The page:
Honestly just to offer a final tidbit, I've become less afraid with spending all the time I need on the passage (4-5 minutes many times) and whizzing through the Qs "trusting" the depth of my read for almost all Qs except the ones where specific lines are mentioned. I just go back for context checks, but sometimes I can still answer w/o returning.

    I also don't do well with remembering every content-specific thing, but I do much better when I'm staying with the passage long enough to think it through as I read rather than having to jump back and forth b/w Qs and the passage over and again. This has helped me up my confidence and freed some of my mental resources to focus on the read upfront, since I'm not as anxious about missing "that one important thing."

    When using my approach, I just have to refrain from "making 100% absolutely sure" when I hit the correct answer. It's not easy b/c I'm such a risk-averse person, and I do frequently and quickly skim the other A/C for tricky ones, but my money's on my read.

  • Burt Reynolds-1Burt Reynolds-1 Yearly Member Sage
    951 karma

    I agree w/ everyone - RC is such a personalized thing. I used to skip to the comparative right away to "build confidence" -- I wouldn't recommend it. I would usually take too long on a question or two and screw myself on time for other passages.

    The best way to build confidence, for me personally, is to be an aggressive reader. That means always pushing back on structure during my 1st reading. I'll briefly review structure and the MP before jumping into the ACs. I also highlight, but try hard not to abuse it. Like @"Lime Green Dot" -- I'll alternate colors for paragraphs and search for tone, OPAs, and surprising details.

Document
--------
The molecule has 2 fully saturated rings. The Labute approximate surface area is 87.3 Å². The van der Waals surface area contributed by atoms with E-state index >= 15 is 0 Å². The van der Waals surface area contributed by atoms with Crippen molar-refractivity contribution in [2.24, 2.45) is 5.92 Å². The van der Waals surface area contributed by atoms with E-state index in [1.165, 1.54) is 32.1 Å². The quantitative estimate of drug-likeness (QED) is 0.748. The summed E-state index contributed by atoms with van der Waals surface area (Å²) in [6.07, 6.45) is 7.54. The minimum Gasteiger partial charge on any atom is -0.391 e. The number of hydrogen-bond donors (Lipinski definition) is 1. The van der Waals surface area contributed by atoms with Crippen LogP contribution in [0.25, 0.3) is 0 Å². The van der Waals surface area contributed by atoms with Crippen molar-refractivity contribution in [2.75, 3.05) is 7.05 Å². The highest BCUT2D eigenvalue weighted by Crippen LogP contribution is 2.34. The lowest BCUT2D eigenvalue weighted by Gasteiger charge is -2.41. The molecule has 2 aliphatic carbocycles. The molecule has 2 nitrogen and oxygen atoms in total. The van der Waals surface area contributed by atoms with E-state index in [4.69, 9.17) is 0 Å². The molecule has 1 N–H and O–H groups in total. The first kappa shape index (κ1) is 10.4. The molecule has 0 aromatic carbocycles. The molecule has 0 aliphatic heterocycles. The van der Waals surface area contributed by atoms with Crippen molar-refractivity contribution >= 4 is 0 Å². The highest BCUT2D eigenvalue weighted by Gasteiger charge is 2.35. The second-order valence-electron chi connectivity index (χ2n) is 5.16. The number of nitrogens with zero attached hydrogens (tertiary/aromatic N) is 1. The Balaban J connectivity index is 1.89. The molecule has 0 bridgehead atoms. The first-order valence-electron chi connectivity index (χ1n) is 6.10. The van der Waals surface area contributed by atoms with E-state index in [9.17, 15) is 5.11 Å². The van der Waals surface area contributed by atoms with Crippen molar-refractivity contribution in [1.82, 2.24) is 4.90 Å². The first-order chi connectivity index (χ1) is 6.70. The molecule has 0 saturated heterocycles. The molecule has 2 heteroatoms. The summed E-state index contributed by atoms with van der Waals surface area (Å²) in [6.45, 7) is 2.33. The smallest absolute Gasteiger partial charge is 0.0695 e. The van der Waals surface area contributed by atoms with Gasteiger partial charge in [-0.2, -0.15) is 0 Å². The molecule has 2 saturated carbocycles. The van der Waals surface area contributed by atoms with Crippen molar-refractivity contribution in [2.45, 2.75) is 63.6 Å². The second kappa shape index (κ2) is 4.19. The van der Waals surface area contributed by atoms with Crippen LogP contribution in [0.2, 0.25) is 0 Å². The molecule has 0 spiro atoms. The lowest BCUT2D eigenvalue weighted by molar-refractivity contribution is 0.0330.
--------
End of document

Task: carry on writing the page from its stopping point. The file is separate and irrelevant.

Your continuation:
When I'm in the questions, I force myself to slow down on question stems. It really helps to recognize the difference between "according to the passage" and "most strongly supported by the passage" - RC answers always require some burden of proof and it's important to explicitly acknowledge how much proof is needed.

    And one final thing that kinda helps me -- I try to tell myself that RC is really just long form LR. We're still answering MBT, MSS, MP, and MOR questions. Personally, I kinda like LR (I know, I'm sick).

  • 2 karma

    I use a highlighting strategy to keep attentive. Oxford University has a video by Jesus College about the LNAT and ways to study for that test, which is where I found this. Simply highlight any adjectives, and adverbs. It's a lot of highlighting but it works for me, it ensures your mind does not wander in a timed setting.

  • Lime Green DotLime Green Dot Monthly Member
    edited April 2021 1331 karma

    The best way to build confidence, for me personally, is to be an aggressive reader. That means always pushing back on structure during my 1st reading.

    Yes! One of JY's mantras I always try to follow is to "contain your confusion." I know that my memory is better served when I'm not fretting over a sentence talking about some esoteric topic that conveniently also has a lot of convoluted language or jargon. I think worrying about retaining the passage too much can get in the way of actually understanding it, and tools are tools at the end of the day be they notes or highlighting.

    @"simonetta.3918"~ that's interesting, I hadn't heard of that before. Are adj/adv the only things you're supposed to highlight with this strategy? Do you find yourself erasing these marks afterwards since they served their purpose by the end of your read?